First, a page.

Ragland with Repaired Model in 1964
The model’s story continued well after Ragland completed her work. In 1981, an anonymous donor concerned by the object’s apparent state of deterioration offered to pay for its restoration. President of the Richmond Jaycees and graduate of Virginia Commonwealth University’s School of the Arts, Sergei Troubetzkoy conducted the repairs and repainting. Because the model remained on display during this process, he was only able to work on it while the Museum was closed and when he was not working at his day job. As a friend of Edith Ragland’s, Troubetzkoy knew of some details she had intended to include if time had allowed, so he added fences and other buildings he could document. Although he planned to do so, he was unable to add the fence around Capitol Square.
In 1999, the model was almost lost when a fire started in the room housing it. In fact, much of the room was destroyed. The tables underneath the piece were severely damaged, and firemen shattered its glass case. Smoke and water caused additional harm. In the wake of the fire, the Museum called conservators to assess the damage. The wood and paint had cracked. Several houses had again become detached. Additionally, a thick layer of dust and spiders had built up on the model in the years before the fire.
In consultation with 1717 Design Group, the Museum decided to reinstall the model in a new case facing the opposite direction. In order to rotate the model, a volunteer cut it into two pieces using the 1964 cuts as a guide.
With the guidance of historic object conservation specialist Russell Bernabo, artist Chris Semtner and art historian Michelle Dell’Aria cleaned and repaired the model over the course of six months. They first divided the surface into a grid of twelve-inch squares. Each square was carefully dusted into a tiny vacuum attachment. Pieces of rubber sponge were then used to remove grime that was not loosened by the dusting. Only when needed and when it could be performed without damaging the paint layer, wet cleaning was performed using a mixture of alcohol and water. In the course of their work, the conservators found that the original paint was often too unstable to clean but that a previous restorer’s applications of acrylic paint could be cleaned without damaging the surface. Additionally, they observed that the base layer of asphaltum had bled through the plaster and paint to discolor the topcoat. They glued houses back in place and reattached flaking paint and plaster using a solution of B-72 and xylene. In painting was conducted only sparingly. When this work was complete, they reattached the two halves of the model and filled and in-painted the seam.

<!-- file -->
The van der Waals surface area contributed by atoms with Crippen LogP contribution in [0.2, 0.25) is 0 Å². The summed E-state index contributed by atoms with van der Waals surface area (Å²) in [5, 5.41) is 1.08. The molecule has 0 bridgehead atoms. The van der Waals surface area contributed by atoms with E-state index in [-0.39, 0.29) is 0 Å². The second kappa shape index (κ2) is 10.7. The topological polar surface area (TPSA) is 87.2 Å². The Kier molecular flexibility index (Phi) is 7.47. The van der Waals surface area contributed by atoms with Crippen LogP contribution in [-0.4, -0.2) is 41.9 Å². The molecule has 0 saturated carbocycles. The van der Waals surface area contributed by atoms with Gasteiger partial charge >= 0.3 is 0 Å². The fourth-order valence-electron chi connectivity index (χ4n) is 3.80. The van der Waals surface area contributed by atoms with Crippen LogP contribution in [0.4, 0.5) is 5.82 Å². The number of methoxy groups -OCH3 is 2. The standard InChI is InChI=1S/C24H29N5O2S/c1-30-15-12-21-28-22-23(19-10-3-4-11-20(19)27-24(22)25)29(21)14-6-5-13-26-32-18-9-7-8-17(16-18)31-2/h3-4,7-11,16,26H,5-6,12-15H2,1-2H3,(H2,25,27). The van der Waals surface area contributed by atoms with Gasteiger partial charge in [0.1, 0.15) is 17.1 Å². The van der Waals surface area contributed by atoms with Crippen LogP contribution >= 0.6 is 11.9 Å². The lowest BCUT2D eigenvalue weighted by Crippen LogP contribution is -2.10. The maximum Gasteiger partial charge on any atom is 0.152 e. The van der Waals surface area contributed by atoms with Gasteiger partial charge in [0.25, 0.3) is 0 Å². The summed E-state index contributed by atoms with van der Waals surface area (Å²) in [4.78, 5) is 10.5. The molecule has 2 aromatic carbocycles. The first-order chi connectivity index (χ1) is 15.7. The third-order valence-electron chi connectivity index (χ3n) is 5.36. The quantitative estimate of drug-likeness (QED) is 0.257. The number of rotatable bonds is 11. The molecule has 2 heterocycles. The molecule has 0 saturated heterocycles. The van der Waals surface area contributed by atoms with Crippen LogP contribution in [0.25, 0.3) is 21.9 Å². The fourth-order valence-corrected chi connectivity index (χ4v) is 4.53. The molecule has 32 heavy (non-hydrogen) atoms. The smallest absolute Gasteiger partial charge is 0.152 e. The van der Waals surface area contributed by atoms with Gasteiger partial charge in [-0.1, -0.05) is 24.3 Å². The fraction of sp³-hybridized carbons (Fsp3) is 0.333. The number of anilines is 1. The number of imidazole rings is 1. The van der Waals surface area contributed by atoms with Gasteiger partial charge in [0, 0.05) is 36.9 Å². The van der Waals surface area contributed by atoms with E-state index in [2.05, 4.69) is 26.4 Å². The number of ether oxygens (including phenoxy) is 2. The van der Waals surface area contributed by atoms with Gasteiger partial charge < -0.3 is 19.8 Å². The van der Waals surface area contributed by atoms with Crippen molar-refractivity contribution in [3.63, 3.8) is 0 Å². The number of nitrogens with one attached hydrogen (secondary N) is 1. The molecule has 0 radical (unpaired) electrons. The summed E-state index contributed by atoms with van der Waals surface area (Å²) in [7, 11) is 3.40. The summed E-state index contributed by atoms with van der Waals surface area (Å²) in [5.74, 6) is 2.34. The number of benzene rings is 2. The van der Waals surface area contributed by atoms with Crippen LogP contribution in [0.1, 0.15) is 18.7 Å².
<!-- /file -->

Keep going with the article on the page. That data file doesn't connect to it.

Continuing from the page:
Carpenters carefully removed the model from its damaged original tables and attached it to a new custom-made table and built a new case around it. In order to make the piece easier for guests to view, the Museum enlisted a team of volunteers from Open High to tilt the model to a twenty degree angle while the carpenters secured it in place. The model was then displayed with one side against the wall. Because the long ends of the model were not perpendicular, the Museum added extensions to allow the long end to sit flush against the back wall.
Museum guests were able to watch the entire conservation process through a large window in the gallery and to ask the conservators questions. Seeing a large dead spider perched atop one of the houses, a guest commented, “If the spiders were that big in Poe’s time, no wonder he wrote the kind of stories he did.”
After this major conservation project, the model received occasional cleanings using soft brushes and vacuums. The most notable of these was conducted in 2008 with the help of volunteers from Hampton Hotels’ Save-a-Landmark program.
Over ninety years after Edith Ragland began her masterpiece, this model of Poe’s Richmond remains a highlight of the Poe Museum’s collection—a resource to visiting historians as well as a favorite with the Museum’s youngest visitors. Like few other historical documents, Ragland’s model helps the viewer visualize the city, its topography, and its structures as Poe would have known them.